In recent weeks you may have seen more calls for donations to food banks or food parcels for refugees. There’s lots of guidance online as to which items are needed and can be accepted by different organisations, but in this blog we are summarising some of the most commonly asked-for items and sharing some info on their nutritional value.
Most of these options can be consumed without cooking facilities (aside from dried grains, beans, etc). If you are thinking of donating food to help others, please also consider donating foods that you would like to eat yourselves.
Tinned Fruits & Vegetables: These provide lots of vitamins and minerals and can be just as nutritious as fresh fruits and vegetables. Try to opt for low or no added salt/sugar options.
Dried or Tinned Beans & Pulses: These are a great source of protein that are suitable for vegans and vegetarians too. They help keep us full and are also a good way to include fibre in the diet, and also count towards our five-a-day.
Rice, Grains & Dried Pasta: These can help keep energy levels up. Whole Grain varieties (e.g. brown rice) also boost fibre intake and release energy more slowly and evenly across the day, helping to avoid an energy crash. Quinoa is also high in protein and is naturally gluten free (rice is also naturally gluten free), so could be beneficial in feeding more people with dietary restrictions or allergies.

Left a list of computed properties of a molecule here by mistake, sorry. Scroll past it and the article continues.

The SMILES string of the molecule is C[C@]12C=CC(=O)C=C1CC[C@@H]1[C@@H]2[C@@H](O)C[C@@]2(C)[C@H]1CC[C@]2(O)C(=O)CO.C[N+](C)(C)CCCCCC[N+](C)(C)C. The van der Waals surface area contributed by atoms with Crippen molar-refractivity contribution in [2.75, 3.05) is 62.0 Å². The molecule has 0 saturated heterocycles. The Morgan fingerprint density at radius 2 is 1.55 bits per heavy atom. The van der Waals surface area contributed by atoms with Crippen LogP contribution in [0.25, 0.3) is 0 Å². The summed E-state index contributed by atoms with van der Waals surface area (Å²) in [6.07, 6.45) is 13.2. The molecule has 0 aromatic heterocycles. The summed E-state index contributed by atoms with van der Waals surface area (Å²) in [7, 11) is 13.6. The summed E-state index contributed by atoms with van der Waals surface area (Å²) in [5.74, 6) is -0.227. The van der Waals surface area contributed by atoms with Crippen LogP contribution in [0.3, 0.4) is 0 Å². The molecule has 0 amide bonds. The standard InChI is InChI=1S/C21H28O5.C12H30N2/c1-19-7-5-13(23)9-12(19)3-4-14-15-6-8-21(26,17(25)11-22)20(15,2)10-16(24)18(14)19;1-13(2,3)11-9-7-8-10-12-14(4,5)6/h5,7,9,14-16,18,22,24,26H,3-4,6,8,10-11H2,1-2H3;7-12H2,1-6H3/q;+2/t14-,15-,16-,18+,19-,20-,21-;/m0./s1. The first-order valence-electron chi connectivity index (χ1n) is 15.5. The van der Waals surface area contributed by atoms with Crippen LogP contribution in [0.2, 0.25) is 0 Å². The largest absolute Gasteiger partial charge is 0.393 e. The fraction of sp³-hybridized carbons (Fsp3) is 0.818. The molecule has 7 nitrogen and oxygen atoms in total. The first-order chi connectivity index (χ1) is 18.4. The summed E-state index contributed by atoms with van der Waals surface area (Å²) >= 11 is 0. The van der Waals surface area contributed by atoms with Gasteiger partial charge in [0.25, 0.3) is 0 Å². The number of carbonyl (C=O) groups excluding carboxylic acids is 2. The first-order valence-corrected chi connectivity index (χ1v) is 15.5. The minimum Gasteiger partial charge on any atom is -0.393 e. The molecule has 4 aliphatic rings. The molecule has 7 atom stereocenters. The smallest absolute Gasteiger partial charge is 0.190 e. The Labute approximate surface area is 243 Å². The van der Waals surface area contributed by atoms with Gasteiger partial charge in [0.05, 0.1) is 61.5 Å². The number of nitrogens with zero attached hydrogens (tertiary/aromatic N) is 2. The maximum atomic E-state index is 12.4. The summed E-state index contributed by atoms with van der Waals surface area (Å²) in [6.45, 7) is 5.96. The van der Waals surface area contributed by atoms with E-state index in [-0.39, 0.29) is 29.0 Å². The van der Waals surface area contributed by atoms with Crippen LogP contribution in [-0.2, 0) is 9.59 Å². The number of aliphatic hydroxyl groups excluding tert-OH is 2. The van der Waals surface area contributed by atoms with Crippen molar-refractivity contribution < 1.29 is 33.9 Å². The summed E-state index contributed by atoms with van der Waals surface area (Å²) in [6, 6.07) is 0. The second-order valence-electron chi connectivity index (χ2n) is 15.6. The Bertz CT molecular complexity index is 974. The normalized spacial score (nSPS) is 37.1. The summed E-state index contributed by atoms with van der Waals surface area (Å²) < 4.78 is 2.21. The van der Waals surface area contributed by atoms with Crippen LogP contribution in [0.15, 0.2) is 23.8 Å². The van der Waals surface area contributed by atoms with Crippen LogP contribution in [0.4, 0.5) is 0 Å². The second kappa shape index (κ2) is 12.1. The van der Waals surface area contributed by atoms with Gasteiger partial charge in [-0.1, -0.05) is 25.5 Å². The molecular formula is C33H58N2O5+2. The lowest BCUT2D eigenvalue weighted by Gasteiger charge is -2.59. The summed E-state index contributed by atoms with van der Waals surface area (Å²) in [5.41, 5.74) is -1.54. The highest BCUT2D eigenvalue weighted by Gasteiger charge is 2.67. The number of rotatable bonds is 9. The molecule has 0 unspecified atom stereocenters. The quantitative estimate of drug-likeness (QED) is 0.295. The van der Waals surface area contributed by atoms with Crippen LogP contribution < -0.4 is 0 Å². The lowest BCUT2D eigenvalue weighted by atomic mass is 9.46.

Tinned Fish or Meat: Tinned versions have a much longer shelf life and boost protein intake. Tinned oily fish, such as salmon, is also a source of omega-3.
Long-Life Milk or Plant-Based Alternatives: Dairy milks provide many vitamins and minerals including calcium, which is essential for bone health. Dairy milk also contains important nutrients such as protein. If choosing plant-based milks, ideally choose options that have been fortified with calcium, B12, iodine and vitamin D.
Olive Oil: A source of monounsaturared fats, olive oil is super versatile and energy dense.
Nuts, Nut Butters & Seeds: Suitable for vegans, these are great for fats and proteins. Whole nuts and seeds also contain fibre. Milled linseeds can also be added to a variety of foods to increase nutrient content.
Dried Fruits & Dates: Contain lots of vitamins and minerals and are great for a quick energy boost. They can also be added to a meal or consumed as a snack.
Tinned Soups: Helpful for those with a lower appetite and also count towards fluid intake so can increase hydration status. If possible, try to look for options that are lower in salt and higher in protein.
The team at CityDietitians send our support to all those struggling at this time. If you have any questions, please get in touch with us at email@example.com.